Funded by the Montreal Children's Hospital New Directions in Research Program (PL) and the Class of Medicine 1960 Summer Research Bursary (AB). 
Disclosure: A. Bouthillier, None; L.-F. Berthiaume, None; A.X.-L. Nguyen, None; S.Y. Zhai, None; S. Lalla, None; O. Bédard, None; M. Gauvin, None; J.M. Little, None; P. Lachapelle, None 
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Figure 1.
 
Four-generation (I–IV) pedigree showing transmission of the pattern A ONH RBVA (framed in red in optic discs of individuals of the family presenting it). Only subjects available for fundus photography are shown. The Canon CR-DGI Non-Mydriatic Retinal Camera was used for all fundus photography, except for subjects II-2 and III-1, who were photographed with the D-EYE digital fundus camera for practical reasons. Eye orientation is shown with fundi of subject I-2, where T indicates temporal (macula) side.
Figure 1.
 
Four-generation (I–IV) pedigree showing transmission of the pattern A ONH RBVA (framed in red in optic discs of individuals of the family presenting it). Only subjects available for fundus photography are shown. The Canon CR-DGI Non-Mydriatic Retinal Camera was used for all fundus photography, except for subjects II-2 and III-1, who were photographed with the D-EYE digital fundus camera for practical reasons. Eye orientation is shown with fundi of subject I-2, where T indicates temporal (macula) side.
Figure 2.
 
Fundus pictures of the right eyes of twins IV-2 and IV-3 with accompanying segmentation of the venous RBVA and corresponding overlap percentage (IV-2 in green and IV-3 in magenta). The red dot indicates the approximate position of the macula.
Figure 2.
 
Fundus pictures of the right eyes of twins IV-2 and IV-3 with accompanying segmentation of the venous RBVA and corresponding overlap percentage (IV-2 in green and IV-3 in magenta). The red dot indicates the approximate position of the macula.
Figure 3.
 
Superimposed RBVAs (veins only) of the right fundi of twins IV-2 (in green) and IV-3 (in magenta). Superimposed blood vessels yield white pixels (see text). Concentric circles represent distances of 1.0, 1.25, 1.50, and 1.75 DD from the ONH center. The percentages of vein overlap within each of these areas are noted. The red dot indicates the approximate position of the macula.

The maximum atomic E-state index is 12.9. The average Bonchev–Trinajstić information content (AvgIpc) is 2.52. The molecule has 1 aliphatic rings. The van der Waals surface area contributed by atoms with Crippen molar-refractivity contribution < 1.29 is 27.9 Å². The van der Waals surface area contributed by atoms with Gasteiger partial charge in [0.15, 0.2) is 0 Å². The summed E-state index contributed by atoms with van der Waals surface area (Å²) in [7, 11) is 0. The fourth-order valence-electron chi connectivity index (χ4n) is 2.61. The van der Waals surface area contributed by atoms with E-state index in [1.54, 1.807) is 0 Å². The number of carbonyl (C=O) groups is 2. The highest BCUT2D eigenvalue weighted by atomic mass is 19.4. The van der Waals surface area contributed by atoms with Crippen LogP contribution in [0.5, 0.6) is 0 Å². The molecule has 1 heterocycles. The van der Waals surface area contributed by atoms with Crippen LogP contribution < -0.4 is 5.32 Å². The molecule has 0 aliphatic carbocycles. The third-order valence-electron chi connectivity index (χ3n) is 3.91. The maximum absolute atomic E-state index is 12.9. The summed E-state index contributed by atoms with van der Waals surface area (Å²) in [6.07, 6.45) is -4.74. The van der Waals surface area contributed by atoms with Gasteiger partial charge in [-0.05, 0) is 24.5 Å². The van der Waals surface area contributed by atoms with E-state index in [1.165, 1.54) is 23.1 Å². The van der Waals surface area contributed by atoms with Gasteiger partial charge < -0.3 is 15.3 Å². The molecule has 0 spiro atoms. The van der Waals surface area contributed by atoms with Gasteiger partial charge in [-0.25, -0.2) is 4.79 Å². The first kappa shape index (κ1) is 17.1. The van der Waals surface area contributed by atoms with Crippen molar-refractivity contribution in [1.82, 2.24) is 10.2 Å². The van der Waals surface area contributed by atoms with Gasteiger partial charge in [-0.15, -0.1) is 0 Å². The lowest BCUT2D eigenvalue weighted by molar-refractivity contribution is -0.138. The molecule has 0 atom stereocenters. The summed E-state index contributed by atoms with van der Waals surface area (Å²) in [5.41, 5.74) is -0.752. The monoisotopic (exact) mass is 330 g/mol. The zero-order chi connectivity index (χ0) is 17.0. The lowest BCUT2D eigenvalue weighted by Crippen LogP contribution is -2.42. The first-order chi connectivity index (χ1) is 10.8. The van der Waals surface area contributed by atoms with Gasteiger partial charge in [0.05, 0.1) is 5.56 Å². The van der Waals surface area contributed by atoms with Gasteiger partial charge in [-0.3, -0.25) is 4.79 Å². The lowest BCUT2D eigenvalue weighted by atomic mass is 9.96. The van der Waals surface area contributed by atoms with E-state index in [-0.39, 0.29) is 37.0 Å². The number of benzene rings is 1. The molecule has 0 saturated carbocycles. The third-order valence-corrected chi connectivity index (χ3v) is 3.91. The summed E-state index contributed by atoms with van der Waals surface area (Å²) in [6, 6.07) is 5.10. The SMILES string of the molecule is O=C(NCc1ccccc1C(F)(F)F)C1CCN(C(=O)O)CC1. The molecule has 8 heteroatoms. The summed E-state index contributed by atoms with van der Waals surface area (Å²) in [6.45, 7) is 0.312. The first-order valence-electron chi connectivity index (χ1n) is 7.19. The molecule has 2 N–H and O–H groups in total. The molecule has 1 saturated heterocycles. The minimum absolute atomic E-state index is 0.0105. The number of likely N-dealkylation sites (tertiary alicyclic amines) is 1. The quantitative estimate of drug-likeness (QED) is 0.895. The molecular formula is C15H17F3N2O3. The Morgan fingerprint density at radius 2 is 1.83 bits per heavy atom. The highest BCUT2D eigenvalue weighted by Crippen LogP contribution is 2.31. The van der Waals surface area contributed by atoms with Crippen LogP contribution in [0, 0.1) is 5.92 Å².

Figure 3.
 
Superimposed RBVAs (veins only) of the right fundi of twins IV-2 (in green) and IV-3 (in magenta). Superimposed blood vessels yield white pixels (see text). Concentric circles represent distances of 1.0, 1.25, 1.50, and 1.75 DD from the ONH center. The percentages of vein overlap within each of these areas are noted. The red dot indicates the approximate position of the macula.
Figure 4.
 
(A) Magnified ONH of the OD and OS fundi of subjects IV-1, IV-2, and IV-3 to enhance the pattern A features. The arrows point at the tip of outgrowth made by the central retinal vein (less obvious in the OS of subject IV-3). The T indicates the temporal (macula) side. (B) Magnified ONH of the OD and OS fundi of subjects II-11 and II-12 to enhance the features of patterns A and O. The arrows point at the tip of outgrowth made by the central retinal vein in the OD of subject II-11 and OS of subject II-12. Given the mirror-image presentation (i.e., the OD of subject II-11 is similar to the OS of subject II-12 and the OS of subject II-11 is similar to the OD of subject II-12), the fundus pictures of subject II-11 were rotated by 180° along the y-axis to allow comparison with subject II-12 (bottom pictures). The T indicates the temporal (macula) side.
Figure 4.
 
(A) Magnified ONH of the OD and OS fundi of subjects IV-1, IV-2, and IV-3 to enhance the pattern A features. The arrows point at the tip of outgrowth made by the central retinal vein (less obvious in the OS of subject IV-3). The T indicates the temporal (macula) side. (B) Magnified ONH of the OD and OS fundi of subjects II-11 and II-12 to enhance the features of patterns A and O. The arrows point at the tip of outgrowth made by the central retinal vein in the OD of subject II-11 and OS of subject II-12. Given the mirror-image presentation (i.e., the OD of subject II-11 is similar to the OS of subject II-12 and the OS of subject II-11 is similar to the OD of subject II-12), the fundus pictures of subject II-11 were rotated by 180° along the y-axis to allow comparison with subject II-12 (bottom pictures). The T indicates the temporal (macula) side.
Figure 5.
 
Superimposed RBVA of the right fundus of twin II-11 (180° rotation around the y-axis; in magenta) and of the left fundus of twin II-12 (in green). Superimposed blood vessels yield white pixels (see text). Concentric circles represent distances of 1.0, 1.25, 1.50, 1.75, and 1.75 DD from the ONH center. Percentages of vein overlap within each of these areas are noted. In twins IV-2 and IV-3, note the near perfect overlap of the superior temporal vein over more than 1.75 DD. The red dot indicates the approximate position of the macula.
Figure 5.
 
Superimposed RBVA of the right fundus of twin II-11 (180° rotation around the y-axis; in magenta) and of the left fundus of twin II-12 (in green). Superimposed blood vessels yield white pixels (see text). Concentric circles represent distances of 1.0, 1.25, 1.50, 1.75, and 1.75 DD from the ONH center. Percentages of vein overlap within each of these areas are noted. In twins IV-2 and IV-3, note the near perfect overlap of the superior temporal vein over more than 1.75 DD. The red dot indicates the approximate position of the macula.